College Building re-opens for new generations of learners

News Release Release Date: October 5, 2018 10:30 a.m.

Today the University of Regina officially opened the renovated College Building at the College Avenue campus. Dr. Vianne Timmons, University of Regina President and Vice-Chancellor, the Honourable Ralph Goodale, Minister of Public Safety and Emergency Preparedness on behalf of the Honourable Navdeep Bains, Minister of Innovation, Science and Economic Development, the Honourable Tina Beaudry-Mellor, Minister of Advanced Education, and Regina’s Mayor, His Worship Michael Fougere were on hand for the announcement.

“This is a wonderful day for the University of Regina,” says Timmons. “The beautiful, historic College Building is a legacy that was left for us by forward-thinking members of our community more than a century ago.  Revitalizing it over the past few years to make it a modern, accessible place of learning in the heart of Regina was once again a community endeavour, and we owe a great debt of thanks to the many dedicated individuals and organizations who provided the necessary support.”

Located on the University of Regina’s College Avenue campus, the College Building is home to the University’s Centre for Continuing Education, including the Lifelong Learning Centre and the Conservatory of Performing Arts. It is also home to the Johnson Shoyama Graduate School of Public Policy, one of Canada’s leading policy schools and home to the Centre for the Study of Science Innovation and Policy. Each year, more than 8,000 learners study on the College Avenue campus. The campus also hosts dozens of community and cultural events every year.

The College Avenue Campus Renewal Project, announced in 2011, is the University’s priority capital project. It includes two construction phases (phase one: renewal of the College Building and phase two: restoration of Darke Hall). The entire project is aimed at restoring and preserving the historic buildings at the College Avenue campus, ensuring that it continues to be an economic, educational, and cultural hub for the city of Regina.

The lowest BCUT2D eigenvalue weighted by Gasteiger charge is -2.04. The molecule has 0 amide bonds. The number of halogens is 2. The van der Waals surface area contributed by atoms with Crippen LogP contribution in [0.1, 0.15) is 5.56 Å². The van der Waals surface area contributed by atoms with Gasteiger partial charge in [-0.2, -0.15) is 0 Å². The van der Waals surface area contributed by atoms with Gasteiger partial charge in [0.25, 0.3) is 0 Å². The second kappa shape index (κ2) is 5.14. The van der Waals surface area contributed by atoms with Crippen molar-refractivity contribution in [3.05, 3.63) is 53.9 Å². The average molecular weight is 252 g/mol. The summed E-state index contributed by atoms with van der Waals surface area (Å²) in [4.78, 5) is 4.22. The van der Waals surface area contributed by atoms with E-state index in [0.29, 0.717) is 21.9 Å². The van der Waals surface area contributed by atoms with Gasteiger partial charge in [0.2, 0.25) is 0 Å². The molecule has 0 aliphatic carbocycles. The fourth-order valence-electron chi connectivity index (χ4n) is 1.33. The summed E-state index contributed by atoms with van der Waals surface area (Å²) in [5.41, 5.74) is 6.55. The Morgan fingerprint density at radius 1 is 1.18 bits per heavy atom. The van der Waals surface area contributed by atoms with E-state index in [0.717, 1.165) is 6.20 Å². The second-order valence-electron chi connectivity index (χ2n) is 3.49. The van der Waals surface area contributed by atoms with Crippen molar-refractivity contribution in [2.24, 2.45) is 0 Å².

Funding for the $63.6 million restoration of the College Building included a $28.7 million contribution from the Government of Canada’s Strategic Investment Fund (SIF); a donation of 2.6 acres of land from the City of Regina, and approximately $25 million in private and in-kind donations to the College Avenue Campus Renewal Project, including a unique $8.25 million partnership with Conexus Credit Union.

“This historic investment by the Government of Canada is a down payment on the government’s vision to position Canada as a global centre for innovation. This means making Canada a world leader in turning ideas into solutions, science into technologies, skills into jobs and start-up companies into global successes,” says the Honourable Navdeep Bains, Minister of Innovation, Science and Economic Development.

“I'm proud to see a major federal program like the Strategic Investment Fund supporting the revitalization of the U of R's College Avenue campus. State of the art construction techniques are preserving a heritage building and transforming it into innovative space for the Johnson Shoyama Graduate School of Public Policy‎, continuing education for adults and the new Centre for the Study of Science and Innovation Policy - all in all a very valuable investment," says the Honourable Ralph Goodale, Minister of Public Safety and Emergency Preparedness.

The College Building, constructed in 1911-12, and the West Tower and Conservatory, constructed in 1914-16, closed in September 2016 to allow for the extensive renovations. The restoration of the College Building has preserved numerous heritage elements while improving safety, accessibility, and sustainability. These improvements enhance Wascana Centre and ensure educational, artistic, and cultural benefits will be enjoyed by the community for generations to come. Programming resumed at the College Building at the start of the fall 2018 semester.

“The College Building represents our city’s past and our future by preserving irreplaceable heritage elements and establishing accessibility and efficiency improvements that make the building open to all,” says Mayor Michael Fougere. “Our on-going attempts to grow and revitalize the downtown and surrounding areas will benefit greatly from keeping the Lifelong Learning and Continuing Education services offered in the centre of our city.”


Preserving the heritage buildings:  
The College Avenue Campus heritage buildings are early and exceptional examples of Collegiate Gothic architecture. The new design preserves and enhances existing heritage architecture and includes:

•    New entrance steps at the College Building that are to code and match original heritage steps;